- Spinach, cooked — 1 cup: 157 milligrams (39 percent DV)
- Swiss chard, cooked — 1 cup: 150 milligrams (38 percent DV)
- Dark Chocolate — 1 square: 95 milligrams (24 percent DV)
- Pumpkin seeds, dried — 1/8 cup: 92 milligrams (23 percent DV)
- Almonds — 1 ounce: 75 milligrams (19 percent DV)
I feel like probiotics should have their own blog post completely!
Otherwise known as ‘friendly bacteria’ probiotics are essential for our digestive health as well as our skin.
As someone with very poor gut health, increasing my probiotic intake is essential for me to clear my acne. In addition to having IBS (irritable bowel syndrome) I also have no beneficial bacteria present in my gut at all, which means I have a long task ahead of me to restore the damage I have caused with antibiotics over the years!
Unfortunately due to how the food industry has evolved; a lot of probiotic rich produce is treated with antibiotics making it harder for us to obtain good bacteria from our food naturally.
But it is easy to ferment food at home to create your very own ‘good bacteria’.
Why don’t you try making these probiotic rich foods?
Acne sufferers will see their breakouts improve by increasing their intake of probiotics; especially lactobacillus acidophilus and the yeast saccharomyces cerevisiae which have been proven to give the most beneficial results.
If you would also like to take supplements to support a healthy gut; it is important to research the quality. Some brands promote their products to contain live bacteria but you need to specifically look for bacteria that will reach the gut alive.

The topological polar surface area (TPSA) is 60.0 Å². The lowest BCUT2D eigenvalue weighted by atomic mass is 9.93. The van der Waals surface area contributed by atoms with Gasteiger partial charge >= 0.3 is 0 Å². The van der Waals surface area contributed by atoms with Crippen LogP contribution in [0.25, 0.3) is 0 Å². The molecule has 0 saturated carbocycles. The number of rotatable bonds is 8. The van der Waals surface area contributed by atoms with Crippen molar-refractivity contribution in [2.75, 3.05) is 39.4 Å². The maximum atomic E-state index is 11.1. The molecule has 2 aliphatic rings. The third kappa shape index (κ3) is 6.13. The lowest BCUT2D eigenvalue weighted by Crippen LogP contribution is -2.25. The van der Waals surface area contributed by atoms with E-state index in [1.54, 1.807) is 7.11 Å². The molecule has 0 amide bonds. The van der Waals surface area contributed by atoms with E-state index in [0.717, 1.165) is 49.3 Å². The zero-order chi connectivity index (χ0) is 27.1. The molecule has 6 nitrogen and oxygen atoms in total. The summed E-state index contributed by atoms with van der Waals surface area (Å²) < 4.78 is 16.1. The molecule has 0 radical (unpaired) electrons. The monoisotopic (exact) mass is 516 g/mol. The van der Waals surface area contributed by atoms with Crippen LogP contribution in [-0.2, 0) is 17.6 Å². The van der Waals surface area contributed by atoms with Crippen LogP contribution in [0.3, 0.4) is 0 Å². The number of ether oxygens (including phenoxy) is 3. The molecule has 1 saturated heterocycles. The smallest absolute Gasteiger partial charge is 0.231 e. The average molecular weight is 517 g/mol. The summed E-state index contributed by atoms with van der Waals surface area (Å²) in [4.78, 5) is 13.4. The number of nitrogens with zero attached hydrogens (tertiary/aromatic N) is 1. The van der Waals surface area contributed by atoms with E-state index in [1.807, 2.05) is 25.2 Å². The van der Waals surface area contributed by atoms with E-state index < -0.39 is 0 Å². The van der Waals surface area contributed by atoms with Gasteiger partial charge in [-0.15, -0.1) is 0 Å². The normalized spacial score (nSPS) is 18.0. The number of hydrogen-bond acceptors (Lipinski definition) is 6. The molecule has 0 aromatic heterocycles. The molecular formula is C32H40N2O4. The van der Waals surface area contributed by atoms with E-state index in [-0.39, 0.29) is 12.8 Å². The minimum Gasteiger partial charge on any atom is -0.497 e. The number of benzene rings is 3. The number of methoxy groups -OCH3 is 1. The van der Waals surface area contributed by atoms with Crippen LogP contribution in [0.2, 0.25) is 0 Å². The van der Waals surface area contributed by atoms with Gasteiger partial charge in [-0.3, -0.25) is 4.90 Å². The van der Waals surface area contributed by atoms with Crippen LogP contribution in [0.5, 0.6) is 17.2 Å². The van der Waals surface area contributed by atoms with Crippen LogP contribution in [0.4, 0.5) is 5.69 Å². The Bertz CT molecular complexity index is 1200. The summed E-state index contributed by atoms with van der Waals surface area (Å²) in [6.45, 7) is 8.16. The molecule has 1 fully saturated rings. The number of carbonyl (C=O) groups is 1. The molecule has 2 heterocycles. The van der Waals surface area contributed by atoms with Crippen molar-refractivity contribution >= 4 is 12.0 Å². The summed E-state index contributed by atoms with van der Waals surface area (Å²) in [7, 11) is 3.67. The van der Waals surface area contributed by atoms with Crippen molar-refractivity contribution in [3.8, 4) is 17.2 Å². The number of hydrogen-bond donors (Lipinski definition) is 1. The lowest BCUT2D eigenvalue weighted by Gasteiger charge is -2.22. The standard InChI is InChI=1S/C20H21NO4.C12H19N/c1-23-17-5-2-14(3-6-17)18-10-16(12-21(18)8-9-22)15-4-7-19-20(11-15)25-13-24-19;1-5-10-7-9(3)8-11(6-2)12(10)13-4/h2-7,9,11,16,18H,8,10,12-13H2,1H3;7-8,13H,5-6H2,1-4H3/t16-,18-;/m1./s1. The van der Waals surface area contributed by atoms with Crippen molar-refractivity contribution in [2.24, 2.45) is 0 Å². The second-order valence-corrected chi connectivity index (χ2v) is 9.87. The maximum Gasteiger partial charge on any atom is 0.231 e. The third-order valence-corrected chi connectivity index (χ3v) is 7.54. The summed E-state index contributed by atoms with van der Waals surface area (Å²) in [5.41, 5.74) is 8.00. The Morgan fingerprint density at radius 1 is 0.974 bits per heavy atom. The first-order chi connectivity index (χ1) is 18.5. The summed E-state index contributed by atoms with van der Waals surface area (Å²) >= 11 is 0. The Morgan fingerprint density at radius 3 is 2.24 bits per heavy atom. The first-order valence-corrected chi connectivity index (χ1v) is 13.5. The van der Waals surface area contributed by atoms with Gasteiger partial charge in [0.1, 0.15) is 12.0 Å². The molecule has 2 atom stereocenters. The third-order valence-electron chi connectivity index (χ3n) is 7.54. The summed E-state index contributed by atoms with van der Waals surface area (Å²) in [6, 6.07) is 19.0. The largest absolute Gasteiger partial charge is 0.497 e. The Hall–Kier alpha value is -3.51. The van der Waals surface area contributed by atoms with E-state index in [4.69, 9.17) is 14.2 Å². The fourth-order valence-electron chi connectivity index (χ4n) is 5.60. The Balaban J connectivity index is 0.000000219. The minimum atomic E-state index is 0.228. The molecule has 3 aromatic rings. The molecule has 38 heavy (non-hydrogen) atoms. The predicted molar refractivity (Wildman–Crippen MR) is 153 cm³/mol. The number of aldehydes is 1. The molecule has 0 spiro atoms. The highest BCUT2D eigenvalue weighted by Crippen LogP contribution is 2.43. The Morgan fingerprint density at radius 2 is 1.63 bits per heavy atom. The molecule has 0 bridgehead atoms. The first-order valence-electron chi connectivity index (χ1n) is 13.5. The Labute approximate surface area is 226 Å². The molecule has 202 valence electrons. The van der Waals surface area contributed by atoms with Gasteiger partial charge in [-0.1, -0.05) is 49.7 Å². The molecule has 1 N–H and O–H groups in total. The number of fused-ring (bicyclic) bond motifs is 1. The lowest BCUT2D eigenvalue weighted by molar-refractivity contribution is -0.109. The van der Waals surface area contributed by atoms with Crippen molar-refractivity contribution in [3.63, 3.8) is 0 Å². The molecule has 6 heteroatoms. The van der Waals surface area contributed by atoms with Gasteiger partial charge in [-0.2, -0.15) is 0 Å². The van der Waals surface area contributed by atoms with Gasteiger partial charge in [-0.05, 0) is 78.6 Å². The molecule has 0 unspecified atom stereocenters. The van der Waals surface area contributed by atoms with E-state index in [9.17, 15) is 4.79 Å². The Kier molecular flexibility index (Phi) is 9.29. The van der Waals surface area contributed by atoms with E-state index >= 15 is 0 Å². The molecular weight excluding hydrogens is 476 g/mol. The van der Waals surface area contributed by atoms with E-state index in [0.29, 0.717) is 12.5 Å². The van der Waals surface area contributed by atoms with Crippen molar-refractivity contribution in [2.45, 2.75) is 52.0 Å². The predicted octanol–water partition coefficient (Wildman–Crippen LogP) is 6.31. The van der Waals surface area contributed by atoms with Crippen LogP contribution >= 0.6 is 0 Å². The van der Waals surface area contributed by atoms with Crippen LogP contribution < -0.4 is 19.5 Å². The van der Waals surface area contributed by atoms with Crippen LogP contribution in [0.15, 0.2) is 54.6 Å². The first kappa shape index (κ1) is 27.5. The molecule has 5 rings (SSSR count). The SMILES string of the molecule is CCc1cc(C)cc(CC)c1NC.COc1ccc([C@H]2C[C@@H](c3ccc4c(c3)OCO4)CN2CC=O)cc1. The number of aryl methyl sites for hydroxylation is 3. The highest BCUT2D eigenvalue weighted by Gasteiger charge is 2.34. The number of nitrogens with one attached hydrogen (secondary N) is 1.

MY PREFERRED PROBITOIC SUPPLEMENTS:
Vitamin C activates our natural healing powers. It protects us from acne scarring and repairs irritated, damaged skin. Like antioxidants; vitamin C helps to fight free radical damage and reduce inflammation.
TOP 5 VITAMIN C SOURCES
- Kiwi Fruit: 1 cup contains 164 milligrams (273 percent DV)
- Bell Peppers: 1 cup, raw contains 120 milligrams (200 percent DV)
- Orange: 1 cup contains 95.8 milligrams (160 percent DV)
- Strawberries: 1 cup contains 89.4 milligrams (149 percent DV)
- Papaya: 1 cup contains 86.5 milligrams (144 percent DV)
Vitamin E is a powerful antioxidant that reduces inflammation. It strengthens capillary walls improving moisture and elasticity within the skin. It also plays a vital role in balancing your endocrine and nervous system, naturally balancing our hormones.
TOP 5 VITAMIN E SOURCES
- Sunflower Seeds: 1 cup — 33.41 milligrams (220 percent)
- Almonds: 1 cup — 32.98 milligrams (218 percent)
- Hazelnuts: 1 cup — 20.29 milligrams (133 percent)
- Wheat Germ: 1 cup plain, uncooked — 18 milligrams (120 percent)
- Mango: 1 whole raw — 3.02 milligrams (20 percent)
Vitamin A (sometimes referred to as retinol), speeds up the renewal of skin cells, stimulates collagen production and hydrates the skin. In my opinion it is the most effective vitamin for improving acne and scarring.
TOP 5 VITAMIN A SOURCES
- Butternut squash — 1 cup, cooked cubes: 22,869 international units (457 percent DV)
- Sweet potato — 1 medium, cooked potato: 21,907 international units (438 percent DV)
- Kale — 1 cup, chopped: 10,302 international units (206 percent DV)
- Carrots — 1 medium raw carrot: 10,190 international units (204 percent DV)
- Beef Liver — 1 ounce: 8,881 international units (178 percent DV)
Keeping well hydrated is one of the best things you can do for a glowing complexion. The best thing about it is, its a cheap and easy solution to clearer skin. All we have to do is remember to drink it! Another way to increase your intake of water is to eat foods with high water content.
Keeping hydrated improves the digestive system by flushing out toxins from the body, which in turn gives us a healthy glow.
Try incorporating hydrating foods into your diet each day to maximise your hydration levels.
Seek professional advice:
It’s important for me to mention here that I am not a nutritionist and for best results you should seek advice from a professional before making any drastic changes to your diet.